Tuesday, August 21, 2012
His first book, Fade to Blue, takes place, partly, in a comic book insert. His next book, You Killed Wesley Payne is a noir detective novel set in a high school and centers on a baroque diagram showing the relationships between high school cliques. His new book, The Infects, is a zombie novel which layers one odd gimmick onto another, all of it somehow fusing together to create a, more or less, coherent narrative.
The book opens in the midst of a zombie apocalypse. Nick and his sister Amanda are part of a rag tag militia attempting to survive. Nick is doing his best but mostly bumbling while little Amanda destroys zombies at every turn, showing deadly instincts and near super-human agility. Except that it turns out this isn't reality. It's a video game. A gimmicky opening, but, hey, it works.
Nick's reality is that he is a high school student living with his lazy and unemployed father who he calls The Dude (his mother has left them), and his little sister Amanda, who is on Asperger's medication until someone decides what her real trouble is. When she speaks, it's in hesitant questions; she tends to prefer sitting under a table playing hand-held video games to any other interactions. Nick loves her absolutely and would do anything for her. To pay for her medicine, and to support the family, Nick works nights at Rebozzo's Fryers, a chicken processing plant, where he butchers chickens (mercifully, the book, rich in other horrors, spares us the details of this butchery). When Nick gets an odd sort of promotion, which places him alone in an experimental kitchen and increases his hours to an unsustainable level, he is on his way to trouble. When he stabs himself in the hand and is forced to halt production, his boss takes him to court for criminal negligence. Nick's punishment is to be sent to Inward Trek, a rehabilitation program in the wilderness. His wounded hand still bothering him, he heads up a mountain in a bus full of juvenile delinquents and sadistic counselors.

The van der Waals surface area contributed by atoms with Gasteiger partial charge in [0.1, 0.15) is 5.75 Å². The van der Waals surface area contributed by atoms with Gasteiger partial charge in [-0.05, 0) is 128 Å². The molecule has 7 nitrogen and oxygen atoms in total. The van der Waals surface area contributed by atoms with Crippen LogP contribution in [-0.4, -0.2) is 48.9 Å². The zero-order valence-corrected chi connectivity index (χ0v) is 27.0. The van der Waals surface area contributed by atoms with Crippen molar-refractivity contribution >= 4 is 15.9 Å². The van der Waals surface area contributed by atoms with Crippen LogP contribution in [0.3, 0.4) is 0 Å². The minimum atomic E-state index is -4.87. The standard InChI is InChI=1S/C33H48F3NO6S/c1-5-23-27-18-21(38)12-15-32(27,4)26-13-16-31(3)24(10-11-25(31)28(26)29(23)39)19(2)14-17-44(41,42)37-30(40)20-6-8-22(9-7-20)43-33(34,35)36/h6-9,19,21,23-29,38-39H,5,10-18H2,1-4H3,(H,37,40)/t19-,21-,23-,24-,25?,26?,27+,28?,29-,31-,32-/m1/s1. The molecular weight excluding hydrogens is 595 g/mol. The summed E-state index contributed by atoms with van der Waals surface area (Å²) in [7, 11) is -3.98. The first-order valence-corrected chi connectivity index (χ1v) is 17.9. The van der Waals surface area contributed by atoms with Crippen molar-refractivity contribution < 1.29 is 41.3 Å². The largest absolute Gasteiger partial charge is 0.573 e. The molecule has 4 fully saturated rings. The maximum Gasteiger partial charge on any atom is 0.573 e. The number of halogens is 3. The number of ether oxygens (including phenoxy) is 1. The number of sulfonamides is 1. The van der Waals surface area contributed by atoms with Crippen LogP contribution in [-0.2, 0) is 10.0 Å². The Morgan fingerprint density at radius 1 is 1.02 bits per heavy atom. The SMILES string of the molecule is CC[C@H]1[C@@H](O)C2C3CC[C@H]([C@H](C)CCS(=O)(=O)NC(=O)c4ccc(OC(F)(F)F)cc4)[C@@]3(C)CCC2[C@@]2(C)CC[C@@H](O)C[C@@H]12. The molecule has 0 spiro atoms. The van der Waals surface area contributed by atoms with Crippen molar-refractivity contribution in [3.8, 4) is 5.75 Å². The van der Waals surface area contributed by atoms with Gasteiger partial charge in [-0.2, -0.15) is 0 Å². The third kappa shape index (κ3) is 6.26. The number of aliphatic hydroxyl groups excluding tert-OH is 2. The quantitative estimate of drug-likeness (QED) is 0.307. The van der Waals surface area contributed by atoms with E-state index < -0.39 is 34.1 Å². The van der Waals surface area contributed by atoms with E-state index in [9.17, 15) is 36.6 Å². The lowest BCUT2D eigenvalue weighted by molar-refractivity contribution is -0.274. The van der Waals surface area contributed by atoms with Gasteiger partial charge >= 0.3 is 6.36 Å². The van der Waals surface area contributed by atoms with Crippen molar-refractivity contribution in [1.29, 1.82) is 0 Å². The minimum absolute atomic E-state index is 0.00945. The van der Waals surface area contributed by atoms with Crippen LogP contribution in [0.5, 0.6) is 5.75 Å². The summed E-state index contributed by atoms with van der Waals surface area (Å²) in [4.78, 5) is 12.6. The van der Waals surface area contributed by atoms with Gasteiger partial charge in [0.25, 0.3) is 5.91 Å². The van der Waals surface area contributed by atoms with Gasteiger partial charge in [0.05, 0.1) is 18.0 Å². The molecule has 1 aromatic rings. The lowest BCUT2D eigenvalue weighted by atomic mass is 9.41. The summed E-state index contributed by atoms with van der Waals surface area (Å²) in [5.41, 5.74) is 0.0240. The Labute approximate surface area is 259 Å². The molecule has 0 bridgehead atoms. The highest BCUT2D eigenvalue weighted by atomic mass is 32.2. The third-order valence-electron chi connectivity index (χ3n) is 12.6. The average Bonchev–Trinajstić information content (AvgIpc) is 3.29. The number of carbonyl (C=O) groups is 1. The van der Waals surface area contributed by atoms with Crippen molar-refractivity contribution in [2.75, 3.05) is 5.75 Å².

It's one of the counselors sadistic acts that's their undoing. When the bus stops for fast food at Fresh Bukket , an overwhelmingly popular fast food chicken place that happens to be supplied by Rebozzo's, the counselors find excuses to keep the "clients" from getting any of the food. The next day, everyone who ate the chicken has turned zombie. Fresh Bukket's popularity means the entire town at the base of the mountain, as well as many of the travellers passing through, become zombies. Hordes of them shuffle up the mountainside, hunting the surviving Inward Trek members.
The book, written in Beaudoin's staccato riffing prose, is partly a critique of and partly celebration of contemporary culture. People, Beaudoin suggests, are already pretty zombified when they find themselves so manipulated by fast food companies that they can't help from gobbling the stuff up regardless of what it does to them. On the other hand the book celebrates zombie movies. The characters all understand what they're up against. The book inserts "rules" of zombie survival developed from too much movie exposure and when those rules are broken the characters are thoroughly puzzled. It's really the humor of zombie movies that get the characters through their zombie hell, letting them makes jokes in the midst of their terror.
All the weirdness and gimmicks don't work perfectly. Some devices seem arbitrarly thrown in, not to advance the plot or make a point, but just for the sake of more weirdness, but the book keeps you hooked with its humor, commentary, action, grossness and plot twists. If you're in the market for a teenage-zombie thriller, The Infects is one of the most entertaining and artful yet.
The Infects will be available September 25th from Candlewick Press.
The publisher has provided a time-limited digital galley for the purposes of this review.
back to main page